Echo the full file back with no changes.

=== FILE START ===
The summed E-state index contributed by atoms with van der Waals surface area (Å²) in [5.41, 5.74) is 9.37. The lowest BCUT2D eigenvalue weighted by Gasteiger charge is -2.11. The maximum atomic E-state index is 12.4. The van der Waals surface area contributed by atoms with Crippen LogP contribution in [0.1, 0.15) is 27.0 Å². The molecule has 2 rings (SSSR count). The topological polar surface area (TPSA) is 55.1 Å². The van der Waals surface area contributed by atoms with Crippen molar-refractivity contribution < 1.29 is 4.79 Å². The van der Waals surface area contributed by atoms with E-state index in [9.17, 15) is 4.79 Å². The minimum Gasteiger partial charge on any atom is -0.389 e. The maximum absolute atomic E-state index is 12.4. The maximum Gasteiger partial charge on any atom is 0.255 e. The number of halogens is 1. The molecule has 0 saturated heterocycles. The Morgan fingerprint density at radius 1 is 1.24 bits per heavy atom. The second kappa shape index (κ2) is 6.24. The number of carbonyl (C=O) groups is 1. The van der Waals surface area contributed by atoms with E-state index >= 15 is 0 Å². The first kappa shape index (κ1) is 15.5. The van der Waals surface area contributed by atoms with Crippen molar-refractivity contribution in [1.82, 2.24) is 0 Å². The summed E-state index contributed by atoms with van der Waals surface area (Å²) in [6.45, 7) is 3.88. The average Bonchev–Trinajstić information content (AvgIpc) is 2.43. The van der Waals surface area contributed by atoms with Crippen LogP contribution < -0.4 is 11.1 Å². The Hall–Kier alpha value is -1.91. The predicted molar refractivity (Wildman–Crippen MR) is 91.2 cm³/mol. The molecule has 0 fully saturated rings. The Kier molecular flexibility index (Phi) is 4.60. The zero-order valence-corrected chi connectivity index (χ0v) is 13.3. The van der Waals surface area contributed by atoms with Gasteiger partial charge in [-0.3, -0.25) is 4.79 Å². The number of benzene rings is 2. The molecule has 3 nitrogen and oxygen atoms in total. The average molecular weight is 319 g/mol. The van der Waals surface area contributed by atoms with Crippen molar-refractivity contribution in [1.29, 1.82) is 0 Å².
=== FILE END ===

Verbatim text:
The summed E-state index contributed by atoms with van der Waals surface area (Å²) in [5.41, 5.74) is 9.37. The lowest BCUT2D eigenvalue weighted by Gasteiger charge is -2.11. The maximum atomic E-state index is 12.4. The van der Waals surface area contributed by atoms with Crippen LogP contribution in [0.1, 0.15) is 27.0 Å². The molecule has 2 rings (SSSR count). The topological polar surface area (TPSA) is 55.1 Å². The van der Waals surface area contributed by atoms with Crippen molar-refractivity contribution < 1.29 is 4.79 Å². The van der Waals surface area contributed by atoms with E-state index in [9.17, 15) is 4.79 Å². The minimum Gasteiger partial charge on any atom is -0.389 e. The maximum absolute atomic E-state index is 12.4. The maximum Gasteiger partial charge on any atom is 0.255 e. The number of halogens is 1. The molecule has 0 saturated heterocycles. The Morgan fingerprint density at radius 1 is 1.24 bits per heavy atom. The second kappa shape index (κ2) is 6.24. The number of carbonyl (C=O) groups is 1. The van der Waals surface area contributed by atoms with E-state index >= 15 is 0 Å². The first kappa shape index (κ1) is 15.5. The van der Waals surface area contributed by atoms with Crippen molar-refractivity contribution in [1.82, 2.24) is 0 Å². The summed E-state index contributed by atoms with van der Waals surface area (Å²) in [6.45, 7) is 3.88. The average Bonchev–Trinajstić information content (AvgIpc) is 2.43. The van der Waals surface area contributed by atoms with Crippen LogP contribution < -0.4 is 11.1 Å². The Hall–Kier alpha value is -1.91. The predicted molar refractivity (Wildman–Crippen MR) is 91.2 cm³/mol. The molecule has 0 fully saturated rings. The Kier molecular flexibility index (Phi) is 4.60. The zero-order valence-corrected chi connectivity index (χ0v) is 13.3. The van der Waals surface area contributed by atoms with Gasteiger partial charge in [-0.3, -0.25) is 4.79 Å². The number of benzene rings is 2. The molecule has 3 nitrogen and oxygen atoms in total. The average molecular weight is 319 g/mol. The van der Waals surface area contributed by atoms with Crippen molar-refractivity contribution in [1.29, 1.82) is 0 Å².